Constructed Wetlands for Treating Processed Mine Water - an Irish Case Study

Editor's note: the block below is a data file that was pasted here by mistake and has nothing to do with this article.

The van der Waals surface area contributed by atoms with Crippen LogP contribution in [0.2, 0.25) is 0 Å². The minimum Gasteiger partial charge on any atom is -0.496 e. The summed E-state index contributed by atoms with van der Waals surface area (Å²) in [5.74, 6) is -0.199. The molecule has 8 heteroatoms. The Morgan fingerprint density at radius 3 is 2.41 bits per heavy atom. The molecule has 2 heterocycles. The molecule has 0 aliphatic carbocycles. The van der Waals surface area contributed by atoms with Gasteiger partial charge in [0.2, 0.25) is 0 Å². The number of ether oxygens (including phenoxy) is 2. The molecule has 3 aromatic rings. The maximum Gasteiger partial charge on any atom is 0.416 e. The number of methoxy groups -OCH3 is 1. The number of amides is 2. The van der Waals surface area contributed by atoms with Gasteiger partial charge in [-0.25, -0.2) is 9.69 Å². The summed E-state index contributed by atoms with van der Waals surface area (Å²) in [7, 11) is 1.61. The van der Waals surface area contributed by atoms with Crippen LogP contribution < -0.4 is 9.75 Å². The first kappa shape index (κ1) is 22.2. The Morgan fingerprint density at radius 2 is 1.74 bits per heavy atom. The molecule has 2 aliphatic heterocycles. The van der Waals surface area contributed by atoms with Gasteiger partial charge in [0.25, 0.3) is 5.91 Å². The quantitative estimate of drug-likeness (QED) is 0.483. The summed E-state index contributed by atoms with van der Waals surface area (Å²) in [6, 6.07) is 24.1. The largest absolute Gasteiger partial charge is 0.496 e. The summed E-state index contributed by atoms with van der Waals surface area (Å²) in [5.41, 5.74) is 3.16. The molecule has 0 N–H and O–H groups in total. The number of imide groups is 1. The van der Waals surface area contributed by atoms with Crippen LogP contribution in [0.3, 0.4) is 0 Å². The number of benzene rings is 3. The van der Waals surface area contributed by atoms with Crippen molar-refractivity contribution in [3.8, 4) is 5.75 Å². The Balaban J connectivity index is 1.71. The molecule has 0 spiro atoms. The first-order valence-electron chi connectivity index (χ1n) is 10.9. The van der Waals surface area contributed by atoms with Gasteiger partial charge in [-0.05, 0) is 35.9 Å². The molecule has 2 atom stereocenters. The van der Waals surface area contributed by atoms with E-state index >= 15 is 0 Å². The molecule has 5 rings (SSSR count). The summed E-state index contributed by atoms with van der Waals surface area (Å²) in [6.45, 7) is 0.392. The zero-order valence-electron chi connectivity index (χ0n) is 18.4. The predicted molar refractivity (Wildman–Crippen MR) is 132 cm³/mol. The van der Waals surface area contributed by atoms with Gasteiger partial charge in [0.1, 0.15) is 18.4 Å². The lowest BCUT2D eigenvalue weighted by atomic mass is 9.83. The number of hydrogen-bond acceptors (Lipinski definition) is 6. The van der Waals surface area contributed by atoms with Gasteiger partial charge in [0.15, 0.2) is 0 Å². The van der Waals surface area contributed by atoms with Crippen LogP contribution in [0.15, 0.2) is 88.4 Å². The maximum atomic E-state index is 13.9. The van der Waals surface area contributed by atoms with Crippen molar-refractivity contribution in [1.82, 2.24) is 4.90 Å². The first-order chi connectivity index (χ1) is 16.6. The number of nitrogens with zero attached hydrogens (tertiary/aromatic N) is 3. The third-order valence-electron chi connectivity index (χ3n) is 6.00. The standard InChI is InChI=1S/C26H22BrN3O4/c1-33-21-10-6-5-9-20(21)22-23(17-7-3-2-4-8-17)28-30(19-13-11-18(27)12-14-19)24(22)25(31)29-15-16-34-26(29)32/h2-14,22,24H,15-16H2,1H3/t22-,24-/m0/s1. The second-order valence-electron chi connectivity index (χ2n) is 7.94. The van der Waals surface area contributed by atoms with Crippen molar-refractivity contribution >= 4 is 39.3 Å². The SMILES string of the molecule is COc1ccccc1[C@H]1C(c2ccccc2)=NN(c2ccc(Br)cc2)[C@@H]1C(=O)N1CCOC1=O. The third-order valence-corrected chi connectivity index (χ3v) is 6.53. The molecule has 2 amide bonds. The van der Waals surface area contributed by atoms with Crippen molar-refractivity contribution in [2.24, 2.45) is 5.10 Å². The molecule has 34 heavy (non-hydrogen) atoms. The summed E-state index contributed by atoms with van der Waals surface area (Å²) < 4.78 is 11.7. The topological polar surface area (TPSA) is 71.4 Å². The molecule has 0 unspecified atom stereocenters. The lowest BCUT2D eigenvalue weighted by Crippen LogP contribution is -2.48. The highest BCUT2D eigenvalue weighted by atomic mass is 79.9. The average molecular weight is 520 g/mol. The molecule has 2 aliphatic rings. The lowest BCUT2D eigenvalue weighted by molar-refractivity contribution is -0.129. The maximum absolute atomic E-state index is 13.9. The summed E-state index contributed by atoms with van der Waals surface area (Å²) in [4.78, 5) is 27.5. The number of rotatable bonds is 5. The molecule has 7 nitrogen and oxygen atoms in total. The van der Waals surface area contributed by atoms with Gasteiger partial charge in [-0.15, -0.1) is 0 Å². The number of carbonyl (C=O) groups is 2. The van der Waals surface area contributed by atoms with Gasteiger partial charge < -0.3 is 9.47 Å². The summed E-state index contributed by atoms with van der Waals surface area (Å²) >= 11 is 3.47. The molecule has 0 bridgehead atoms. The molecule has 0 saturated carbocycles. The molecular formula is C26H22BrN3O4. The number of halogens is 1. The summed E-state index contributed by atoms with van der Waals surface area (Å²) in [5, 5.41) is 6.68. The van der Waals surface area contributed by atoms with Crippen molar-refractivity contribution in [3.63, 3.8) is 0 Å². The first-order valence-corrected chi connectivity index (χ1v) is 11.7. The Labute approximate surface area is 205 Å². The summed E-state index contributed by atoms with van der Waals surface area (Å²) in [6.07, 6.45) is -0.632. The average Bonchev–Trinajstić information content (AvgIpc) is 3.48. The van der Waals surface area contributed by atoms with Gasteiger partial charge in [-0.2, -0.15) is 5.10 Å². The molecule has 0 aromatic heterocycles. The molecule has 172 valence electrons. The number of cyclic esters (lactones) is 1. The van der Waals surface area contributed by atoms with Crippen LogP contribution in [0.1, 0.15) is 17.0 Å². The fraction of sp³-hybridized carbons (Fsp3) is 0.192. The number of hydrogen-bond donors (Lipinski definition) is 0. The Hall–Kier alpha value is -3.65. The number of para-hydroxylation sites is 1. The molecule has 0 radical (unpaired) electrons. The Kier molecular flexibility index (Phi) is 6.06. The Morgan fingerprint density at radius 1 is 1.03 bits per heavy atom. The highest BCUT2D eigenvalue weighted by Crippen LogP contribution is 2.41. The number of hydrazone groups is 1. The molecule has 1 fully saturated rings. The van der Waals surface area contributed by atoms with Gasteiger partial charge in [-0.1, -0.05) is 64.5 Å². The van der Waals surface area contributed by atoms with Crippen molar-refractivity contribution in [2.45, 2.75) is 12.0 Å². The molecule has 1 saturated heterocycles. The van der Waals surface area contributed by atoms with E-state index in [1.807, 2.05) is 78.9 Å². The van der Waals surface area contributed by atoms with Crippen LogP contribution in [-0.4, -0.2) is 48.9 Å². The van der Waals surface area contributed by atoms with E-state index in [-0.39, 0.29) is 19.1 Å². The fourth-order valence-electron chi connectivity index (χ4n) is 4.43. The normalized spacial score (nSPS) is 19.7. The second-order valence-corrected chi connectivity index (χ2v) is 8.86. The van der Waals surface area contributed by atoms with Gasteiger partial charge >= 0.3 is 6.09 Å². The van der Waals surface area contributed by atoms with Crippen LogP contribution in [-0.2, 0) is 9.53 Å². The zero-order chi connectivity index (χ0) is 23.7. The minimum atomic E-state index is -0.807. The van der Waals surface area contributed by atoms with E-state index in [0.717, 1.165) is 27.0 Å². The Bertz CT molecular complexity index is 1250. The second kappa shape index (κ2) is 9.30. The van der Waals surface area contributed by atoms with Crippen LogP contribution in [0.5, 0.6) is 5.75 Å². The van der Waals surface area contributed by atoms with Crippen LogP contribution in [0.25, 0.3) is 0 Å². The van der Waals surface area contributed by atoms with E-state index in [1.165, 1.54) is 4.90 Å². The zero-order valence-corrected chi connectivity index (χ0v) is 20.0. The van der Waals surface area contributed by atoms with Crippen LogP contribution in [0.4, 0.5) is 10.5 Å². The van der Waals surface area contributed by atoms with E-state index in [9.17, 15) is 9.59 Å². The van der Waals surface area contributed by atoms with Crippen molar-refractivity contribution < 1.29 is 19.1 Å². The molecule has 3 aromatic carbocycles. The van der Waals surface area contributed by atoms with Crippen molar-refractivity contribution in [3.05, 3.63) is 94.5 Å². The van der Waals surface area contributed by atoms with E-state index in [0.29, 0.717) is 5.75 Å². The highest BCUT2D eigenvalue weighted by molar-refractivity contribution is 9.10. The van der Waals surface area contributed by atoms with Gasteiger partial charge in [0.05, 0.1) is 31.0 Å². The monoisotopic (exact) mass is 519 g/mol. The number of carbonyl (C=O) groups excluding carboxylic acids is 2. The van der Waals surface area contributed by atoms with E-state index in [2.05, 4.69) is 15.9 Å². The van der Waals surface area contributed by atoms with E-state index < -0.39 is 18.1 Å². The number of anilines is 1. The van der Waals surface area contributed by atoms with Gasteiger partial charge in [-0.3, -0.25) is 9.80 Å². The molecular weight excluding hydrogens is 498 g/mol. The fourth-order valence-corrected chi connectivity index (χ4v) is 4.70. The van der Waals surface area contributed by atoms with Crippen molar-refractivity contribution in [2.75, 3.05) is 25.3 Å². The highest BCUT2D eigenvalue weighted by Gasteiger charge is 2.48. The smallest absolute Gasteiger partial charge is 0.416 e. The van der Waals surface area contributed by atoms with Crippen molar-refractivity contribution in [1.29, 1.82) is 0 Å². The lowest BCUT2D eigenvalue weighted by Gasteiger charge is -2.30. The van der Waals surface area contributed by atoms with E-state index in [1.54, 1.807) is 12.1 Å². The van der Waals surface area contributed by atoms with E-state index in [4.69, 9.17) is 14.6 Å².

Mine wastewater is characteristically elevated in metals and sulfate and conventionally treated with costly chemical applications. The development of passive treatment systems, employing both biotic and abiotic processes, has been recognized as an economically feasible, ecologically acceptable technology in the last decade. However, to-date most of these passive systems have been applied to abandoned mine waters for the primary purpose of increasing pH and removing metals. Two experimental-scale treatment wetlands were constructed and monitored at an active lead/zinc mine (Tara Mines) in Ireland, to treat alkaline mine seepage with elevated sulfate (and also metal) levels. Each system comprised three 12 m² (2 m depth) in-series surface-flow cells viz., inflow, vegetated and outflow and contained spent mushroom substrate (SMS). Typical aqueous concentrations of 830 mg L⁻¹ sulfate, 0.15 mg L⁻¹ lead and 2.0 mg L⁻¹ zinc entered the treatment wetlands at a flow rate of c. 650 mL min⁻¹. Anaerobic substrates, in which sulfate-reducing bacteria were indigenous, were conducive to biological reduction of sulfate to sulfide. Sulfide subsequently precipitated with metal cations. Monitoring of these wetlands over a 2-year period showed successful (maximum) removal of sulfate (29 g m⁻² day ⁻¹ (69%)), lead (6.6 mg m⁻² day ⁻¹ (64%)), and zinc (70 mg m⁻² day ⁻¹ (98%)). These contaminants were somewhat associated with the vegetation roots but more significantly so with the substrates. The interacting processes within the wetland ecosystems responsible for decontamination of the wastewater are currently being elucidated and quantified using a systems dynamic model. The communities of colonizing macroinvertebrates, macrophytes, algae and microorganisms also contributed to development of diverse ecosystems and a successful alternative treatment process.